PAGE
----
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Rediscovering and Redefining Value – Meg Rudy, Duke Fuqua School of Business

This summer I worked at Tech Dump, an electronics recycler and refurbishing employment social enterprise based in Minnesota’s Twin Cities. Some afternoons, I’d sneak back to the warehouse for a quick break, usually asking to accompany an employee or two as they wandered through the maze of cardboard containers. Each container was filled with a mix of electronics parts – piles of old hard drives, circuit boards, power supply units or copper wiring that had been stripped out from retired laptops or TVs. Under the factory lights, the gold and copper on each chip or circuit board glimmers brightly; there was something both striking and satisfying in catching that glimpse of hidden value within materials so commonplace, yet so overlooked or underestimated.

In my first year of business school coursework, I’ve learned the nitty-gritty mechanics for capturing, creating, and measuring financial value: how to estimate the value of an investment over time, how to calculate the lifetime value of a customer, or how to construct a valuation for a new business idea. At REDF, I found myself applying many of these skills in my 10-week consulting project, while also rediscovering types of value that are too often underestimated, overlooked, or misunderstood in the traditional business world.

As a Farber Fellow, we joined weekly learning sessions with leaders who challenged us to rediscover and redefine value. REDF’s Impact Lending team shared how they are discovering new value for investors by re-defining what we mean by “creditworthy.” With new president Maria Kim, we discussed REDF’s strategy for the future and how job creation for those overcoming severe barriers to employment may be at the very center of undiscovered value in a post-COVID economy. With REDF’s Learning and Evidence team, we discussed how to measure social return on investment (SROI) to quantify some (but by no means all) of a business’ less tangible impacts and social value. Most memorable, however, were conversations with employment social enterprise leaders like Jamie Stark, Executive Director of Farming Hope, whose stories reminded us that so much of the value of any small business doesn’t lie on the balance sheet but instead in how it builds, sustains, and strengthens an inclusive community.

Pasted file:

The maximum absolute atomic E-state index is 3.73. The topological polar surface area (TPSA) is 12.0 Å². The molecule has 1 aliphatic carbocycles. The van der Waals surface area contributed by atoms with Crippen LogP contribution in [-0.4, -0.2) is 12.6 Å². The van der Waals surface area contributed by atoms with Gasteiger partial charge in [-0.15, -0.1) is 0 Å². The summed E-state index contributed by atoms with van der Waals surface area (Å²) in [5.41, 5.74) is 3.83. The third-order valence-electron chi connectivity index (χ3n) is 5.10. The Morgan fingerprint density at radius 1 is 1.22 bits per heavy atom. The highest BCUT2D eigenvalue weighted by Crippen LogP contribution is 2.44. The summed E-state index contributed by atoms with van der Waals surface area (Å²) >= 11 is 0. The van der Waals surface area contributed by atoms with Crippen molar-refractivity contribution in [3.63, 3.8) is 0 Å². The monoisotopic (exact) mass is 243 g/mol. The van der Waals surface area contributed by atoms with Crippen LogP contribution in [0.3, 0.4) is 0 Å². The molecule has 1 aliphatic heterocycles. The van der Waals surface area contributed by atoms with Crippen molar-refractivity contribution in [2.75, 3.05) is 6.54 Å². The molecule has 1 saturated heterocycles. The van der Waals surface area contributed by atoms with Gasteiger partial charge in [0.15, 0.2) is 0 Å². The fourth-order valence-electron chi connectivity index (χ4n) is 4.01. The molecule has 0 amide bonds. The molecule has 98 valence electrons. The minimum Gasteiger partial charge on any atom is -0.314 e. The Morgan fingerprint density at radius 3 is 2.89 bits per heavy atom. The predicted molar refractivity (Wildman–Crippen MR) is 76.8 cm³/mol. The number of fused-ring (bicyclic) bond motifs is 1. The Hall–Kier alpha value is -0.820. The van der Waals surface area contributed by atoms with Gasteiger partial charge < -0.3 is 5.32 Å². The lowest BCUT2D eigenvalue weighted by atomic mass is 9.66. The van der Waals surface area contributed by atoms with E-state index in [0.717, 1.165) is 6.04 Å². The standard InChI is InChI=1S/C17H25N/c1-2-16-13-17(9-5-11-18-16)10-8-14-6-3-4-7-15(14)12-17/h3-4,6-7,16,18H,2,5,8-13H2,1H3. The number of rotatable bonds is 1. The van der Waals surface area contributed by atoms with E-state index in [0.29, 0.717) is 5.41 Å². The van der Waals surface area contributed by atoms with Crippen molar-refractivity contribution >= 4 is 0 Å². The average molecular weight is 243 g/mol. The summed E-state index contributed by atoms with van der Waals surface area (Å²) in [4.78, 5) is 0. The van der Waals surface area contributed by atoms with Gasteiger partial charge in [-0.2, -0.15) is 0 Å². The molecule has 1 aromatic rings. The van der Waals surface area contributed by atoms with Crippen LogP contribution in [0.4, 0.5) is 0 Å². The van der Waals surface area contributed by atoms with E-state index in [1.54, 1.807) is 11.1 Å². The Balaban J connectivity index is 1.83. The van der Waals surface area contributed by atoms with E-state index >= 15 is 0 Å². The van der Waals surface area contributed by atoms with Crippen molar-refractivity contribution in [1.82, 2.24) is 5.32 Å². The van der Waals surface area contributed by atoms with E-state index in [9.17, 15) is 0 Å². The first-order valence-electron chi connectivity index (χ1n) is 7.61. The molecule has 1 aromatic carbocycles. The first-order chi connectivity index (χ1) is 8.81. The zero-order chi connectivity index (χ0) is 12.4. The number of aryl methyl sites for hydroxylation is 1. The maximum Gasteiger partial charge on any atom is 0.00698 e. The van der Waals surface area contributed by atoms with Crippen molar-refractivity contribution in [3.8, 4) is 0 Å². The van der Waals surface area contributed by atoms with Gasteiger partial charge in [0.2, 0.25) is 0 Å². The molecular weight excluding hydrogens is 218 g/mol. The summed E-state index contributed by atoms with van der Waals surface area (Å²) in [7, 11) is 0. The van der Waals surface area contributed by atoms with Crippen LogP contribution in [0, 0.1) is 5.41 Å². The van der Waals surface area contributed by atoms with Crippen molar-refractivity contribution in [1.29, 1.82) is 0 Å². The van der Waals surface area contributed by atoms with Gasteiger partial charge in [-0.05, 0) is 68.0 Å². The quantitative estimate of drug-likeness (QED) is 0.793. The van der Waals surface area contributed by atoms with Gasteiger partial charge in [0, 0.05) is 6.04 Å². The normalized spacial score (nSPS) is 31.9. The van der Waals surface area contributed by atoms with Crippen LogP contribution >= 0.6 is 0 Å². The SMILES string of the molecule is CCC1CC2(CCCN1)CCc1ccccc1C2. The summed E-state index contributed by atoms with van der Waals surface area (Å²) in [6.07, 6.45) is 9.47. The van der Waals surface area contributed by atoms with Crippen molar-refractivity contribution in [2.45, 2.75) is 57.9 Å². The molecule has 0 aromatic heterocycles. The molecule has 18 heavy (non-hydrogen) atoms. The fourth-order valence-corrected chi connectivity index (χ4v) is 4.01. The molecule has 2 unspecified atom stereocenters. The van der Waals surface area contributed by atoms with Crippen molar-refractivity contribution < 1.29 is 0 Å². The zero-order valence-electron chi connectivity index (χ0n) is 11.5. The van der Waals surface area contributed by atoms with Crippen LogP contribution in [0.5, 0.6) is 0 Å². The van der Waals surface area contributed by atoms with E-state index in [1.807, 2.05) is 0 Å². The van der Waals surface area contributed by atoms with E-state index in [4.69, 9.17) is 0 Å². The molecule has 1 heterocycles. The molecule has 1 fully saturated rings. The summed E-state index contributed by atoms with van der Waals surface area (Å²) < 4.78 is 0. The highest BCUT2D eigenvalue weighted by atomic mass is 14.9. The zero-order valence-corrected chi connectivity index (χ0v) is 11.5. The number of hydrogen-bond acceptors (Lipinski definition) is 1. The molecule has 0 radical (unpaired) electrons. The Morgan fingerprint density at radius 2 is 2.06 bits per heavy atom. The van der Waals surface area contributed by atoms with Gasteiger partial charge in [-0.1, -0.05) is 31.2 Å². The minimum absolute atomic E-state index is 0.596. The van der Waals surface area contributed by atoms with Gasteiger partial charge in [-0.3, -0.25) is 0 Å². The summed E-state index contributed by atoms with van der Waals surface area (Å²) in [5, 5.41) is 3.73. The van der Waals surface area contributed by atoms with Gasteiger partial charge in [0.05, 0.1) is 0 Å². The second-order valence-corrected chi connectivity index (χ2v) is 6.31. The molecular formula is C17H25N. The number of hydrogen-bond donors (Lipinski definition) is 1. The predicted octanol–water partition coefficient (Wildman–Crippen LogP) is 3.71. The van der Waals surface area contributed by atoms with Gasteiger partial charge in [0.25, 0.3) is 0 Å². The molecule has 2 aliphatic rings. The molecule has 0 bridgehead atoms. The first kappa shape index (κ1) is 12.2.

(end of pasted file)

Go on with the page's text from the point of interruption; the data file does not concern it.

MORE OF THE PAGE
Meg Rudy and members of the Tech Dump team

Tech Dump’s business model is grounded in a belief that everything and everyone has value. By providing thousands of hours of job training each year and nearly a million dollars in wages, as well as practical experience, Tech Dump prepares its employees – many of whom have experience in the justice system or are in recovery from addiction – to showcase their value to employers and expand their opportunities. What was most meaningful to me this summer was getting to know this value firsthand through stories and breakroom chats that taught me that no person should be defined by a single day in their life or by the systemic barriers they face.

I worked with Tech Dump on several projects focused on assessing new strategies for growth, including exploring the feasibility of entering into the IT managed services industry and providing strategy recommendations for the early stages of a potential acquisition. I interviewed IT techs, software companies, and non-profit IT training providers, and created a financial model to project profits for a new business line. I used case studies from past employment social enterprise M&A deals to develop criteria for Tech Dump and other organizations in determining their readiness for this kind of growth.

Meg (left) with Tech Dump CEO Amanda LaGrange

What I enjoyed most about my project was diving into big, thorny questions about upskilling, the future of work, or social enterprise strategy, and coming out with some tangible clarity – not only for the decisions for which success would be measured by financial value, but also for decisions that needed to be measured by less tangible factors, like employee interest, program design or team culture.

I’m headed back to Duke’s Fuqua School of Business with new skills and a renewed drive to leverage my business toolkit to bring out the value that is often overlooked or underestimated. Whether by investing in, building, or contributing to organizations that are reimagining a more inclusive future of work, or by directing capital to communities that have been underestimated, I’m committed to finding new ways to recognize the hidden value in others and uplift the potential of all people. Thank you to the Tech Dump team and REDF for this opportunity!

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